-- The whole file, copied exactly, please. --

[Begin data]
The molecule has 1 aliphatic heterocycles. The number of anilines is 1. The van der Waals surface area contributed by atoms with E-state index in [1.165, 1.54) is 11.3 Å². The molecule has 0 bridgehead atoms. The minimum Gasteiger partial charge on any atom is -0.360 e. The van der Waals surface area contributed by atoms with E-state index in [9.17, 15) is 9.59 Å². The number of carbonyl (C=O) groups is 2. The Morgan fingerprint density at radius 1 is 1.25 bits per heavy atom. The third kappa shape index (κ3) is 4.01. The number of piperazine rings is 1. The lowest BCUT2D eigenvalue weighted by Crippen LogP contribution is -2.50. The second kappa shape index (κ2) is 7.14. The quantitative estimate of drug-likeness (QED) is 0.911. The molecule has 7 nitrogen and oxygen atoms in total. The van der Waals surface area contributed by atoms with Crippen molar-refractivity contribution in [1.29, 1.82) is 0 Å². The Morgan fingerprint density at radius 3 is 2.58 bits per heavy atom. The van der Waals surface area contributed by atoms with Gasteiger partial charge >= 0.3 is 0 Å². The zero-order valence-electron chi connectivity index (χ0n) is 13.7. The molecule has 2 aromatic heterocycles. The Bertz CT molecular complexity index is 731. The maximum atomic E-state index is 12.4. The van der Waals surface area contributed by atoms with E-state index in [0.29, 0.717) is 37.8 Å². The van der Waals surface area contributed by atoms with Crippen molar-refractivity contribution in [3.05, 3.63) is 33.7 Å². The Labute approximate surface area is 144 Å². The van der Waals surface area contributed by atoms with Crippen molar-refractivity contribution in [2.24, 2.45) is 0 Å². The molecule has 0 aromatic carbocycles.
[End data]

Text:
The molecule has 1 aliphatic heterocycles. The number of anilines is 1. The van der Waals surface area contributed by atoms with E-state index in [1.165, 1.54) is 11.3 Å². The molecule has 0 bridgehead atoms. The minimum Gasteiger partial charge on any atom is -0.360 e. The van der Waals surface area contributed by atoms with E-state index in [9.17, 15) is 9.59 Å². The number of carbonyl (C=O) groups is 2. The Morgan fingerprint density at radius 1 is 1.25 bits per heavy atom. The third kappa shape index (κ3) is 4.01. The number of piperazine rings is 1. The lowest BCUT2D eigenvalue weighted by Crippen LogP contribution is -2.50. The second kappa shape index (κ2) is 7.14. The quantitative estimate of drug-likeness (QED) is 0.911. The molecule has 7 nitrogen and oxygen atoms in total. The van der Waals surface area contributed by atoms with Crippen molar-refractivity contribution in [1.29, 1.82) is 0 Å². The Morgan fingerprint density at radius 3 is 2.58 bits per heavy atom. The van der Waals surface area contributed by atoms with Gasteiger partial charge >= 0.3 is 0 Å². The zero-order valence-electron chi connectivity index (χ0n) is 13.7. The molecule has 2 aromatic heterocycles. The Bertz CT molecular complexity index is 731. The maximum atomic E-state index is 12.4. The van der Waals surface area contributed by atoms with E-state index in [0.29, 0.717) is 37.8 Å². The van der Waals surface area contributed by atoms with Crippen molar-refractivity contribution in [3.05, 3.63) is 33.7 Å². The Labute approximate surface area is 144 Å². The van der Waals surface area contributed by atoms with Crippen molar-refractivity contribution in [2.24, 2.45) is 0 Å². The molecule has 0 aromatic carbocycles.